The future of Britain’s electric vehicle (EV) sector is far from certain. Automakers were overjoyed this month to read reports that said the UK had likely pipped Spain in the race to secure a multi-billion dollar ‘gigafactory’ in Somerset, built by Jaguar Land Rover owner Tata – touted as vital in changing the fortunes of Britain’s nascent EV industry.
But late last week and AMTE Power – the battery firm with plans to build a £200m gigafactory in Dundee – threatened to move the future plant overseas unless the government offers greater financial incentives to stay.
AMTE’s warning shots were followed just two days later by a dramatic announcement that the firm needed urgent cash in “no less than four weeks,” amid a shortfall, which saw its shares plummet 70 percent and triggered memories Britishvolt’s dramatic collapse earlier this year.
However, amid the ups and downs of Britain’s attempts to bolster its EV manufacturing capacity, another area of concern has crept into the picture; the ability to supply and process the vital minerals used in electric batteries.
Lithium-ion batteries are the most widely used technology as of today, making lithium gold dust in the EV race. Eighty to ninety percent of its demand stems from its use in producing the batteries for electric cars.
Currently, according to energy research firm Rystad the UK would need between 53,000 and 70,000 tonnes per year of the silvery-white metal to meet EV demand in 2030.
However, it is currently only on track to have only secured around 35,000 tonnes by the end of the decade.
And while the UK published a Critical Minerals Strategy in July last year, the only tangible developments since then have been the launch of a new intelligence centre, to study the minerals the UK is sorely lacking, and the meeting of a new taskforce which does not appear to have done anything.
Mike Hawes, chief executive of the Society of Motor Manufacturers and Traders told City A.M. that although the UK has some lithium supply, this is “not enough to sustain our current, or indeed future, electric vehicle battery production ambitions.”
Hawes said that to combat this shortage, the government needs to invest in the domestic lithium processing capabilities, while also working on developing new trading arrangements with countries that have an abundance of the substance.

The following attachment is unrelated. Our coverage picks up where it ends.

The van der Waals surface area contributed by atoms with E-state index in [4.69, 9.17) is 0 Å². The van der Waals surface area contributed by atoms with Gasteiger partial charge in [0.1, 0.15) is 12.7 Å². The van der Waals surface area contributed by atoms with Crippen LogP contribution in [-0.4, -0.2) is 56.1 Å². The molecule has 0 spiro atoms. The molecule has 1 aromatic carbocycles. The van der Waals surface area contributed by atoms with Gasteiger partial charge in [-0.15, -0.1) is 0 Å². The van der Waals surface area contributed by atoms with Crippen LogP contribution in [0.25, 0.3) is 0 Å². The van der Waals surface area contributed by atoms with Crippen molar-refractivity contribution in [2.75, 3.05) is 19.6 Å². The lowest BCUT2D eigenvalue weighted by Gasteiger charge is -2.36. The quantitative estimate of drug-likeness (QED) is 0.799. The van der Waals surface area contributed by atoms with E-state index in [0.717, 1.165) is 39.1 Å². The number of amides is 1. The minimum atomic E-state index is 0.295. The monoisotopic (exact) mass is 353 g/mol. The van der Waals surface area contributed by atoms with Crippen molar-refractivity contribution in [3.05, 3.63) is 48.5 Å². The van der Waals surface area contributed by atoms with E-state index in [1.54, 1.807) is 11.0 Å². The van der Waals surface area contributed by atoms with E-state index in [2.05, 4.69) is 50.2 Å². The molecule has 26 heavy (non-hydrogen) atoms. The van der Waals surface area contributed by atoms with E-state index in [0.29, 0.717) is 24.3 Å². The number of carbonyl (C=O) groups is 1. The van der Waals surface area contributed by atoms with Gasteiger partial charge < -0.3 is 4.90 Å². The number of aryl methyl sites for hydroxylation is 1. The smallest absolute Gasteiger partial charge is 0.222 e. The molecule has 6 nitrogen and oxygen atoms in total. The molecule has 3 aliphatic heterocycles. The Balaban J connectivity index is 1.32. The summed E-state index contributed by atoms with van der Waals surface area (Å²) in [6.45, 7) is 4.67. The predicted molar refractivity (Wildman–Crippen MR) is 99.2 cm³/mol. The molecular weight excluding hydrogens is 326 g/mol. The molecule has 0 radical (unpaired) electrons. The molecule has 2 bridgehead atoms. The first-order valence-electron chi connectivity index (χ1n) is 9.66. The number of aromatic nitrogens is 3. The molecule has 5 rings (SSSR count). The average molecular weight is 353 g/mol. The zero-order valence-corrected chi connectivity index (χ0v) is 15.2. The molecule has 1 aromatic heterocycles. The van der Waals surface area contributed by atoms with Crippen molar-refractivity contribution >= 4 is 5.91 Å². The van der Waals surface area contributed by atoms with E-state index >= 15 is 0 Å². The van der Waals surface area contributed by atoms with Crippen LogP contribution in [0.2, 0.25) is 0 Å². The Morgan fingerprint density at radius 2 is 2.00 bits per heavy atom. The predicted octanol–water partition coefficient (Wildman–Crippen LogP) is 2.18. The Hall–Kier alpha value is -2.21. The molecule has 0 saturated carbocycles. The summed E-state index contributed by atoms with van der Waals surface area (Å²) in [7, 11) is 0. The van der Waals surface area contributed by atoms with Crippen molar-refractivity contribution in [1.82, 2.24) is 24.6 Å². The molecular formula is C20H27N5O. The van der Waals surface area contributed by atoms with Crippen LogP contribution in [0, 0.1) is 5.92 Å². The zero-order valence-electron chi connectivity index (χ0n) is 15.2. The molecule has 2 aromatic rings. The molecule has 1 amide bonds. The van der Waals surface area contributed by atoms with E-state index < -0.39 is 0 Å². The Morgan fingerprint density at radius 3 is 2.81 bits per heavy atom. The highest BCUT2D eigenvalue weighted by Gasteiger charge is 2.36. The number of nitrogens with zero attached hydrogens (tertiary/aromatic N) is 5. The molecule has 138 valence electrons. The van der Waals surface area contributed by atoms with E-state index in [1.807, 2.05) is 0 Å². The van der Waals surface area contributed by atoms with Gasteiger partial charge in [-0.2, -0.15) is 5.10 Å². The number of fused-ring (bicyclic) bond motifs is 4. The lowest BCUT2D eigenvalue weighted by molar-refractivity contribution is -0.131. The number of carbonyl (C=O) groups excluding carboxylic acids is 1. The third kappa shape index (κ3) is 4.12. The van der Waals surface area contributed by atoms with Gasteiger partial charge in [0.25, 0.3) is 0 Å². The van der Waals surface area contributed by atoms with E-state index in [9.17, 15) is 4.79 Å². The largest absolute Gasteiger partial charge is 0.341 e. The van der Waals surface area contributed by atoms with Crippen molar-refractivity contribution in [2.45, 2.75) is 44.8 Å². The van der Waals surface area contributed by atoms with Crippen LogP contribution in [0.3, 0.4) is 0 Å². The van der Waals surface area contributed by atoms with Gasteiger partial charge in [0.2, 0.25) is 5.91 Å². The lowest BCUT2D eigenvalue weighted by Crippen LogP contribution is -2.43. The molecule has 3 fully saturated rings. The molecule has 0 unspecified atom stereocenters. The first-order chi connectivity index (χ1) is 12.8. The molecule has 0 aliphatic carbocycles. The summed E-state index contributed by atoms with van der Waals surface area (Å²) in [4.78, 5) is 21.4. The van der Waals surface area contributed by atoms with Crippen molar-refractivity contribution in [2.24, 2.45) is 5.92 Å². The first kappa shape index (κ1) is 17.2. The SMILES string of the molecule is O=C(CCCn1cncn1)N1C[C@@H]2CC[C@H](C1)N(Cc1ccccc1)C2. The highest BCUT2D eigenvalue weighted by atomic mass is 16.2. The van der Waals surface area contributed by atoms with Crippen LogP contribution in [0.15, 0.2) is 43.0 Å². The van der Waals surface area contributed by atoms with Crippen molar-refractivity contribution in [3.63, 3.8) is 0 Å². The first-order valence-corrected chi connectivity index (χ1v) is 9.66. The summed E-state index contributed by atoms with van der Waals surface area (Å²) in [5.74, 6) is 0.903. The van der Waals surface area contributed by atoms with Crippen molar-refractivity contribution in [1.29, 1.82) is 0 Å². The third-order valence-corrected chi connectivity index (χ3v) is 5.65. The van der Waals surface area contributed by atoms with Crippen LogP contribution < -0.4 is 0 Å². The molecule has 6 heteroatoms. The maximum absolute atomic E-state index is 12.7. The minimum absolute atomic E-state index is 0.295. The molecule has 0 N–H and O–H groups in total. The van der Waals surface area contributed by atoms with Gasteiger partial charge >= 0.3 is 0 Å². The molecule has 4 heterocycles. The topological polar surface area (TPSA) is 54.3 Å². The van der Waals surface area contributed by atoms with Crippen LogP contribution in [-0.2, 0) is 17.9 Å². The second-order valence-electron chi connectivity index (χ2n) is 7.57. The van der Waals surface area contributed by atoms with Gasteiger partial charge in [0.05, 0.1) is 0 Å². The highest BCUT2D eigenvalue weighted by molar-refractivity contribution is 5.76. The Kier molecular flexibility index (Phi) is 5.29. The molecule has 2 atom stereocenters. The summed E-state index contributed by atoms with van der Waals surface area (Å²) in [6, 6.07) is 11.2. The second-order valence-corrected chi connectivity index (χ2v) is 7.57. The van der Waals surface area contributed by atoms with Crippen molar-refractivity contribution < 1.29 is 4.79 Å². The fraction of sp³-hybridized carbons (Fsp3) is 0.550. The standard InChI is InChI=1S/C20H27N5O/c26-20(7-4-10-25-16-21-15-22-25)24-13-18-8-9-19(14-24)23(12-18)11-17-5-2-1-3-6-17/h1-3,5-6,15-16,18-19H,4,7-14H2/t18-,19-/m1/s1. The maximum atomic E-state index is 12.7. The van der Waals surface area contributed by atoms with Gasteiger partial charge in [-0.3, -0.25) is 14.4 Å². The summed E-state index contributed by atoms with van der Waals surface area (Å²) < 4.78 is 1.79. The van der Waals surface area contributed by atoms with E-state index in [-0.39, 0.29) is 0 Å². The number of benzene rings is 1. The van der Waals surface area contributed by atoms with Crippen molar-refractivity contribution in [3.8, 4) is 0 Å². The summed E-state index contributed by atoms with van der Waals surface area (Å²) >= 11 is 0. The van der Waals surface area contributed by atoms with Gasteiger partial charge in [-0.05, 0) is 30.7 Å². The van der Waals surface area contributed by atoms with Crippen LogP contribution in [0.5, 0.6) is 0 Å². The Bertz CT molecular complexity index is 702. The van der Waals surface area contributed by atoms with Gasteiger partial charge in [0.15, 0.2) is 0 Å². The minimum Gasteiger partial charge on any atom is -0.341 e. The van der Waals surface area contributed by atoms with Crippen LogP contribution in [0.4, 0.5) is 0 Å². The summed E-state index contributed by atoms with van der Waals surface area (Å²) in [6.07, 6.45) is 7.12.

“This approach would help shore up UK manufacturing competitiveness at a critical moment, as countries around the world race to secure the future of their automotive sectors as they undergo a massive green industrial transformation,” he said.
Ben Nelmes, who heads up the EV research group NewAutoMotive, cautioned that “if we’re more reliant on supply chains that are further afield, it’s going to push up the cost of the vehicles because you’re going to have to transport batteries or cells.”
“Not having those supply chains close to home would be really bad [and] it means Britain would miss out on the opportunities of this technology, because it will remain a bit more expensive here than it is in other places,” Nelmes said.
UK needs to make new lithium alliances
Lithium and minerals experts contacted by City A.M. echoed the automotive sector’s concerns, highlighting Europe-wide challenges in supplying and processing the metal as the bloc faces fierce competition from China, which dominates the market.
Like Hawes, they argue that bolstering trade agreements with big lithium extractors, particularly Australia and South American nations and boosting home processing capabilities, would help the UK handle the competition from China.
James Ley, senior vice president of energy and metals at Rystad told City A.M. that “the problem is that, at the moment, China is the absolute king of processing.”
Lithium trading prices and 2024 forecast (CNY/T)
Despite the global downturn in commodity prices earlier this year – Lithium demand is expected to remain elevated for years to come
(Source: Trading Economics).
“Around 60 to 90 percent of their global processing share is in China… China’s doing all this processing and therefore the car plants in Europe and gigafactories in the UK would have to go to China to get the processed material,” he explained.
Dale Ferguson, technical director at Savannah Resources said the “supply-demand gap” as EV production ramps up “really starts to increase from 2025 onwards.”
He argued it was “clear to everybody that there’s probably not enough supply in Europe” to “meet all the demand.”
“There needs to be more assistance within Europe for the miners and more help to try and get this product into the market because without that raw product, the rest of the value chain will be challenged.”
A spokesperson for the Department for Business and Trade said: “We are working hard on to increase our critical minerals supply – signing agreements with Canada and Australia on supply chains and engaging with our counterparts on the Minerals Security Partnership, International Energy Agency and G7.”
The spokesperson added that the government had taken steps to “improve supply chain resilience,” and is “supporting several lithium extraction and refining opportunities” through its Automotive Transformation Fund – which supports UK companies such as Cornish Lithium and British Lithium.
Whether or not Somerset gets its much-anticipated gigafactory or AMTE survives and sticks with Dundee – the government is coming under increasing pressure to do more to secure the UK’s lithium supply to help Britain achieve its electric vehicle ambitions.
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